Larry Hodgson is one of Canada’s best-known garden communicators. After studies at the University of Toronto and Laval University where he obtained his B.A. in modern languages in 1978, he succeeded in combining his language skills with his passion for gardening in a novel career as a garden writer and lecturer. He has notably been editor-in-chief of HousePlant Magazine, Fleurs, Plantes et Jardins, À Fleur de Pot and Houseplant Forum magazines and is currently the garden correspondent for Le Soleil and radio garden commentator for CKIA-FM Radio. He is a regular contributor to and horticultural consultant for Fleurs, Plantes, Jardins garden magazine and has written for many other garden publications in both the United States and Canada, including Canadian Gardening, Harrowsmith, Horticulture, Fine Gardening, Rebecca’s Garden and Organic Gardening. He also speaks frequently to horticultural groups throughout Canada and the U.S. His book credits include The Garden Lover’s Guide to Canada, Complete Guide to Houseplants, Making the Most of Shade, Perennials for Every Purpose, Annuals for Every Purpose, and Houseplants for Dummies, as well as nearly 50 other titles in English and French. He can be seen in Quebec on French-language television and was notably a regular collaborator for 7 years on the TV shows Fleurs et Jardins and Salut Bonjour Weekend. He is the President of the Garden Writers Association Foundation and the winner of the prestigious 2006 Garden Media Promoter Award offered by the Perennial Plant Association. An avid proponent of garden tourism, he has lead garden tours throughout Canada and to the gardens of over 30 countries over the last 30 years. He presently resides in Quebec City, Quebec.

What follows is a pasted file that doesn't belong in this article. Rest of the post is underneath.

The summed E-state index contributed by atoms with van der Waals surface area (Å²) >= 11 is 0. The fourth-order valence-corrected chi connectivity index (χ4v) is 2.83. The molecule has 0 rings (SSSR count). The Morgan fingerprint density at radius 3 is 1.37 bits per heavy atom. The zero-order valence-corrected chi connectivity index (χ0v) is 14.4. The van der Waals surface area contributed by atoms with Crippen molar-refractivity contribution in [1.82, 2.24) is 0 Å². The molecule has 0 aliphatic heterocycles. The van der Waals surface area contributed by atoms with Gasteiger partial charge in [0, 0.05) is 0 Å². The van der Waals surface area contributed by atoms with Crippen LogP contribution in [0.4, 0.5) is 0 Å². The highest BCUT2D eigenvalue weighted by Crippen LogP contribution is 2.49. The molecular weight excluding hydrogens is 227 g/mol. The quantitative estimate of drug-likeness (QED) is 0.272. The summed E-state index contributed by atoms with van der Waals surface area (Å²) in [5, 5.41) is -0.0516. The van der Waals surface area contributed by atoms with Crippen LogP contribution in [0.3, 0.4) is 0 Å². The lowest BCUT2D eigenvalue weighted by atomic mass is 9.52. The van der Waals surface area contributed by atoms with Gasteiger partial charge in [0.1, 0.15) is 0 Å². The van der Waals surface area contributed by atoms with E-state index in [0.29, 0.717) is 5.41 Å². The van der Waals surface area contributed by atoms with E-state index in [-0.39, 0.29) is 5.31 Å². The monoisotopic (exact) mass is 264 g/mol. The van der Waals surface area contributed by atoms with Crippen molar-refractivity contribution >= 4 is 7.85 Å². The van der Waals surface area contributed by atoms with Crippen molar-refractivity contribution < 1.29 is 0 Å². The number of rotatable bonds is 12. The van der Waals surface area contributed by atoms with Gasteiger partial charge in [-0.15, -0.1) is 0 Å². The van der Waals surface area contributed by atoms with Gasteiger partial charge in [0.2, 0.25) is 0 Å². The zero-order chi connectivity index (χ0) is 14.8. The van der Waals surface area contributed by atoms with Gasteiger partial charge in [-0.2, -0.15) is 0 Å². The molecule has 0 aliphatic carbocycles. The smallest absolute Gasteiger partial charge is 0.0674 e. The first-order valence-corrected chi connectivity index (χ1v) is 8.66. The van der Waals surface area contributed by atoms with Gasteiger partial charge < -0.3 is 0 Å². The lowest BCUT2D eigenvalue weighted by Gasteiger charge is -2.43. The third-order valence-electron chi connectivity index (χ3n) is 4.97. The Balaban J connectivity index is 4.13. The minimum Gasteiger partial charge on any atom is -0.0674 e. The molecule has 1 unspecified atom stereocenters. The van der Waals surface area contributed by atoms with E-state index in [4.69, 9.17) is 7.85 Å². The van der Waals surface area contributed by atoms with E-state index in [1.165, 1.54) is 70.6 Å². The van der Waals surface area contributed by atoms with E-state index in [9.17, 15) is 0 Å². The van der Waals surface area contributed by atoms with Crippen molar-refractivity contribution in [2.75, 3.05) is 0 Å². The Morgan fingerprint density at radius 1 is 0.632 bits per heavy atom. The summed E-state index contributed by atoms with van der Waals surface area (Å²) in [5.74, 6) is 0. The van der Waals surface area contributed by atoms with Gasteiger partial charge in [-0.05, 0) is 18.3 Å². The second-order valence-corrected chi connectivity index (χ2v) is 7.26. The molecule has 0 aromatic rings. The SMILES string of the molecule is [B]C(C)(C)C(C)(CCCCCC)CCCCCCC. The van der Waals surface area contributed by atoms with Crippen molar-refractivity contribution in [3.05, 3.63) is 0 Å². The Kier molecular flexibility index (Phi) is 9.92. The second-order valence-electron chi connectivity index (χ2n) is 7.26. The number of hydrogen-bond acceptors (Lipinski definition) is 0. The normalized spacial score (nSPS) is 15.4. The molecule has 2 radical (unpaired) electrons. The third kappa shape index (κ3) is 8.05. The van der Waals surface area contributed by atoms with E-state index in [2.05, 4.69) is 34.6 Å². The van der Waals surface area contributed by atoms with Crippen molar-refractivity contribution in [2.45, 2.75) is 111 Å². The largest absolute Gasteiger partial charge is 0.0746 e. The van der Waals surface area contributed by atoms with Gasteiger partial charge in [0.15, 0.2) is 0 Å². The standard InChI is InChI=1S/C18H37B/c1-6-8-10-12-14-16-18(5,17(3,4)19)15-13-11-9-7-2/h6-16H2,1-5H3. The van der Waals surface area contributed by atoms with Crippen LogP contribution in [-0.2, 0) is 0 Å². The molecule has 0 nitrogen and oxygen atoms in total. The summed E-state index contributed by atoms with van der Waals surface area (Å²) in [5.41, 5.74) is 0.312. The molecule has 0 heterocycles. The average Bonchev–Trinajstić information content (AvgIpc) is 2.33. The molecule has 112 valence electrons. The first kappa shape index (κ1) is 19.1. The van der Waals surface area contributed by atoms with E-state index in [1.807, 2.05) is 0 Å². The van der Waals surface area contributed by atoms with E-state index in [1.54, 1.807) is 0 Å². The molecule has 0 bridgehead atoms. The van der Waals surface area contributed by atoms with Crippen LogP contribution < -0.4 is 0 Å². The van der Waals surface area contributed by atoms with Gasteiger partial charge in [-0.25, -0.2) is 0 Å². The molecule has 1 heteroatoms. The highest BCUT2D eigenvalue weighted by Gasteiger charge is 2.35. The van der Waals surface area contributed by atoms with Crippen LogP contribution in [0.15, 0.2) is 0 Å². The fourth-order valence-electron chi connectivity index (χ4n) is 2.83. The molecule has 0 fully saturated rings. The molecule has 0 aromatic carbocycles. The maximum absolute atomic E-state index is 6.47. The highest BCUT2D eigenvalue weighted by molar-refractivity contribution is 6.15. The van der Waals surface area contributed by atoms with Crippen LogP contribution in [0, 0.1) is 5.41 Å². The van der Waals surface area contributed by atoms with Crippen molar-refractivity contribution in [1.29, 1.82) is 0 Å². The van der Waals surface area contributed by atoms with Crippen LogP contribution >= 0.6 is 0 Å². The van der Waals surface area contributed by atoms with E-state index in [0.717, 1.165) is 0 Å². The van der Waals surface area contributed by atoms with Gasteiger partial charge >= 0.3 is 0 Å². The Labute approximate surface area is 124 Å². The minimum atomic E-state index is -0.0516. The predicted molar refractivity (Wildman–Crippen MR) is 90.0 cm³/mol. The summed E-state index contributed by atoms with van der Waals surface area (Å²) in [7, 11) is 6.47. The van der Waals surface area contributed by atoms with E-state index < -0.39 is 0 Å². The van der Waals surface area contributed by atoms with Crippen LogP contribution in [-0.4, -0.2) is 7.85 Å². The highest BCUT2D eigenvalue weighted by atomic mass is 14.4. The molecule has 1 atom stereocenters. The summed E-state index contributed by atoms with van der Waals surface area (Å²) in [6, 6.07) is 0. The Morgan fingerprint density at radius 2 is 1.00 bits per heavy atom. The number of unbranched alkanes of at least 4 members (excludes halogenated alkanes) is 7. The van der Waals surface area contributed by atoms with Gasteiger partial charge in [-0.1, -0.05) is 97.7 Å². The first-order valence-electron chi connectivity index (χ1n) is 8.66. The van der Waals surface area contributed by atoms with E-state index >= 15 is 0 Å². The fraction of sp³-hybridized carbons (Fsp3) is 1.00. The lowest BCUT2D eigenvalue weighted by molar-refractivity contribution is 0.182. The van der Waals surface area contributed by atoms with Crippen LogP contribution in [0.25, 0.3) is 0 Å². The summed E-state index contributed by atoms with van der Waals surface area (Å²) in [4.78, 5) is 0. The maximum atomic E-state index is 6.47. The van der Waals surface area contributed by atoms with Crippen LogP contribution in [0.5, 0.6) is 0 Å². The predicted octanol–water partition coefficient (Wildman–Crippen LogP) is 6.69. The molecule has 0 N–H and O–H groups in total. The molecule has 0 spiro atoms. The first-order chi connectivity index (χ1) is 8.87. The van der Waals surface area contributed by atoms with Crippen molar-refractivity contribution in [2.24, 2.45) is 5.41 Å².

2 comments on “PLANTING TO ATTRACT SEED-EATING BIRDS

  1. nancy marie allen

    Great blog on seed plants for birds! The (extensive) list will come in handy when planting next spring. Thanks!

  2. Elderberries! Everyone loves elderberries! I know because I want them too!